Content provided by Panorama Education & PowerMyLearning

EdWeek Top School Jobs

DevOps Engineer
Portland, OR, US
Northwest Evaluation Association
User Experience Analyst
Portland, OR, US
Northwest Evaluation Association
Senior Business Analyst - 12 Month Contract
Portland, OR, US
Northwest Evaluation Association
Senior Director Marketing
Philadelphia, Pennsylvania, United States
Camelot Education

Read Next

School & District Management The Key to School-Based COVID-19 Testing: Cooperation of Parents and Communities
As schools launch broad testing to track cases of COVID-19, the success of their efforts relies on addressing the concerns of all concerned.
7 min read
Katie Ramirez, left, watches as her mother, Claudia Campos, swabs the mouth of her sister, Hailey, for a COVID-19 test at a testing site in Los Angeles on Dec. 9, 2020.
Katie Ramirez, left, watches as her mother, Claudia Campos, swabs the mouth of her sister, Hailey, for a COVID-19 test at a testing site in Los Angeles.
Jae C. Hong/AP
School & District Management Interactive A Year of COVID-19: What It Looked Like for Schools
This timeline offers a look at how a full year of living and learning during the COVID-19 pandemic unfolded.
Education Week Staff
13 min read
Elementary 1 teacher Melissa Vozar sits outside of Suder Elementary in Chicago to teach a virtual class on Jan. 11, 2021. The Chicago Teachers Union said that its members voted to defy an order to return to the classroom before they are vaccinated against the coronavirus, setting up a showdown with district officials who have said such a move would amount to an illegal strike.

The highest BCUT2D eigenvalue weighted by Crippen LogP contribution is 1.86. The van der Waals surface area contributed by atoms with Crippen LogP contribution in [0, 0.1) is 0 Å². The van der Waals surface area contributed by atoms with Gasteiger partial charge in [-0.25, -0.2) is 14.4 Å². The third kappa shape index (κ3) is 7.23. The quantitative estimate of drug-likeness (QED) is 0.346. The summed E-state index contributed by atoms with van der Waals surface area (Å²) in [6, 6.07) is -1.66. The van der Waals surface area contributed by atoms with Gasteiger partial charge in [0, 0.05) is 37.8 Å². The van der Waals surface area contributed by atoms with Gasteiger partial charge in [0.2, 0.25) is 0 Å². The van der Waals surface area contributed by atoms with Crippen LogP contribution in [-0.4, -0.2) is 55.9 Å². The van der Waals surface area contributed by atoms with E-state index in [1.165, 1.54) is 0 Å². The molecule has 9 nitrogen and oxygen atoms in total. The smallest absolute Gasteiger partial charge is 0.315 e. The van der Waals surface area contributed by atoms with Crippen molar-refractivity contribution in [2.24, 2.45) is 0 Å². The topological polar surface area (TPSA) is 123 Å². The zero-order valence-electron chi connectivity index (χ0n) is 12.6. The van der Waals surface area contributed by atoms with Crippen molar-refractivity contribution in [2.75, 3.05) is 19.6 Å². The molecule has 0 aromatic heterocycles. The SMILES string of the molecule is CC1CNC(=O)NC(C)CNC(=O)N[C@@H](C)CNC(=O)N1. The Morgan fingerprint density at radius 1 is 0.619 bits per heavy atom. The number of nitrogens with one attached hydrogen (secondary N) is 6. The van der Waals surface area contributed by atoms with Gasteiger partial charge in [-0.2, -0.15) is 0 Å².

Elementary 1 teacher Melissa Vozar sits outside of Suder Elementary in Chicago to teach a virtual class on Jan. 11, 2021. The Chicago Teachers Union said that its members voted to defy an order to return to the classroom before they are vaccinated against the coronavirus, setting up a showdown with district officials who have said such a move would amount to an illegal strike.
Anthony Vazquez/Chicago Sun-Times via AP
School & District Management Most Principals, District Leaders Predict Their Schools Will Be Fully In-Person This Fall
EdWeek Research Center surveys track the growing trend to get more students back in school buildings as soon as possible.
5 min read
Assistant Principal Janette Van Gelderen, left, welcomes students at Newhall Elementary in Santa Clarita, Calif on Feb. 25, 2021. California's public schools could get $6.6 billion from the state Legislature if they return to in-person instruction by the end of March, according to a new agreement announced Monday, March 1, 2021, between Gov. Gavin Newsom and the state's legislative leaders.
Assistant Principal Janette Van Gelderen, left, welcomes students at Newhall Elementary in Santa Clarita, Calif., last month. California's public schools could get $6.6 billion from the state if they return to in-person instruction by the end of March.
Marcio Jose Sanchez/AP
School & District Management Opinion Will the Hybrid School Concept Continue After COVID-19?
In an effort to move from triage to transformation, schools should look at how they continue the hybrid model after the COVID-19 vaccine.
7 min read
Hybrid FCG
Shutterstock